People become homeless for many reasons:
addiction, health and mental health challenges, domestic abuse, inadequate educational and employment opportunities, and previous institutionalization, BRC works with our clients on all these needs. But regardless of their path into homelessness, the path out for most is a home they can afford.
In New York City, the issues of homelessness and affordable housing are intertwined.
Shelter use is at an all-time high: in the single adult system the average daily census has increased 33% over the last three years and length of stay has risen 20%. A major contributing factor to this situation is the inadequate supply of housing options affordable to extremely low-income individuals.
For decades, the Federal Section 8 rental subsidy bridged the gap between the rent and what someone could afford. And because the subsidy never expired, it was frequently used to help finance the development of low-income housing, spurring thousands of units in NYC alone. Since Sequestration, Section 8 has effectively vanished, and the production pipeline of low income housing has declined dramatically.
Lack of affordable housing options for low-income individuals is one of New York City’s most defining challenges.
For our clients, and our City, the consequences have been devastating. Data from the Mayor’s Management Report show fewer exits, longer stays and higher rates of recidivism. With few other options, clients find roommates who may not be responsible, or rent rooms without the protection of a lease. When these solutions fall though, clients often end up back at the shelter, even after they made all the right moves to get out of the shelter.
There is a second problem.
To meet its legal obligation to provide temporary housing, the City has been opening shelters at a rapid rate. While this method has expanded shelter capacity, it has not addressed the primary cause of homelessness that is a lack of affordable housing. The result too often is private developers profiting from buildings they lease for use as shelters while housing for very low-income New Yorkers does not get built.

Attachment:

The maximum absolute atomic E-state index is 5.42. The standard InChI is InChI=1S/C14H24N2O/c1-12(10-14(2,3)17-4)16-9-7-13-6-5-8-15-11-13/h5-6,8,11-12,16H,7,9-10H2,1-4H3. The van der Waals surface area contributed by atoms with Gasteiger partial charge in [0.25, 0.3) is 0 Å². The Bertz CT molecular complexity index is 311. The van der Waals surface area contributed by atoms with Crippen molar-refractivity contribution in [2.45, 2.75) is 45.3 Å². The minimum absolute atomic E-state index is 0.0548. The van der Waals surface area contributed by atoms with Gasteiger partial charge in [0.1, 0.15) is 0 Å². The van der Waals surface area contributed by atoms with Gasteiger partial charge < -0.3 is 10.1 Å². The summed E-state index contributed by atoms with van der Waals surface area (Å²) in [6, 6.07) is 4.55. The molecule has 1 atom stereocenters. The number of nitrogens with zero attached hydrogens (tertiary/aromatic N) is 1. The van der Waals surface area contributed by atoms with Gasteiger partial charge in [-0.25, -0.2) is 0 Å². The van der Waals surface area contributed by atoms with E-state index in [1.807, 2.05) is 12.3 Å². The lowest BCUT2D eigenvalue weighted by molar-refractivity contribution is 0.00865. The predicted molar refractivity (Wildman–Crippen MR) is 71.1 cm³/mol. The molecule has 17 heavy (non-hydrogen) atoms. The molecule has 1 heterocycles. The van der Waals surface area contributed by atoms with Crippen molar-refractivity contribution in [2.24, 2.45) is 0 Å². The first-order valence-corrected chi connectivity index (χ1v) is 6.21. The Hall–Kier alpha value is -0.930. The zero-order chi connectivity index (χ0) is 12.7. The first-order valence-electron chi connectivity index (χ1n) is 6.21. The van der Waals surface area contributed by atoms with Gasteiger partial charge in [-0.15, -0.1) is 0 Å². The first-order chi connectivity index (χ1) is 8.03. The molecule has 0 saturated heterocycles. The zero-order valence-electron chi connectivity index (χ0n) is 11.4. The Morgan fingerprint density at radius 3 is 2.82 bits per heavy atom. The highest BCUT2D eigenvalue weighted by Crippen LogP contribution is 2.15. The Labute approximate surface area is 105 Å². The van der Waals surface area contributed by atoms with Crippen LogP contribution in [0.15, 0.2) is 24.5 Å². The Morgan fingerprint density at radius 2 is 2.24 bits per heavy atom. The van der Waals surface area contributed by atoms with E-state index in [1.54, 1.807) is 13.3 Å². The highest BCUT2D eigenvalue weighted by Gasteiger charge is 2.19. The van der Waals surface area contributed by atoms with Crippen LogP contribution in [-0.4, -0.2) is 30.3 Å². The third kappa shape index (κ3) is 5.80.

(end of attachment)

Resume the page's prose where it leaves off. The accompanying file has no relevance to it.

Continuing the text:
Having developed housing, we began to wonder if there was a way to cut out the middleman and turn the City’s need for shelter into a way to also solve the housing crisis. Rather than create wealth for private developers, could we use the same shelter contract to create housing for low-income people?
There is a solution.
BRC saw a problem, and created a solution, a new method of building housing affordable to very low income and formerly homeless New Yorkers by co-developing a homeless shelter and housing in on one effort. In order to make the housing affordable to New York’s poorest residents, we are using the surplus income generated by the shelter part of the building, resources that a private developer would take as profit, and re-investing it into the housing part of the building, covering the operating deficit that traditionally would have been met by Section 8.
In the Bronx, at 233/237 Landing Road (architects: Edelman Sultan Knox Woods/Arichetects, LLP; contractor: J Pilla Group), visible from the Major Deegan Expressway, with views of the Harlem River, is the first of what we are confident will be many such projects: a mixed-use facility that combines a brand new, purpose-built, 200-bed homeless shelter downstairs, and 135 new units of permanent housing affordable to low-income people upstairs (rent on the 111 furnished studios are less than $500/month).
The BRC model provides safe, secure and legal housing that low-income people in shelters can afford. Taken to scale, this model could create thousands of units of low-income housing and clear up the backlog in the shelters. It can help the city decrease the size of the shelter system and close down decaying and unsafe facilities where no one should have to live.
You can help us replicate this innovative and exciting project and help break the cycle of homelessness by Investing in BRC.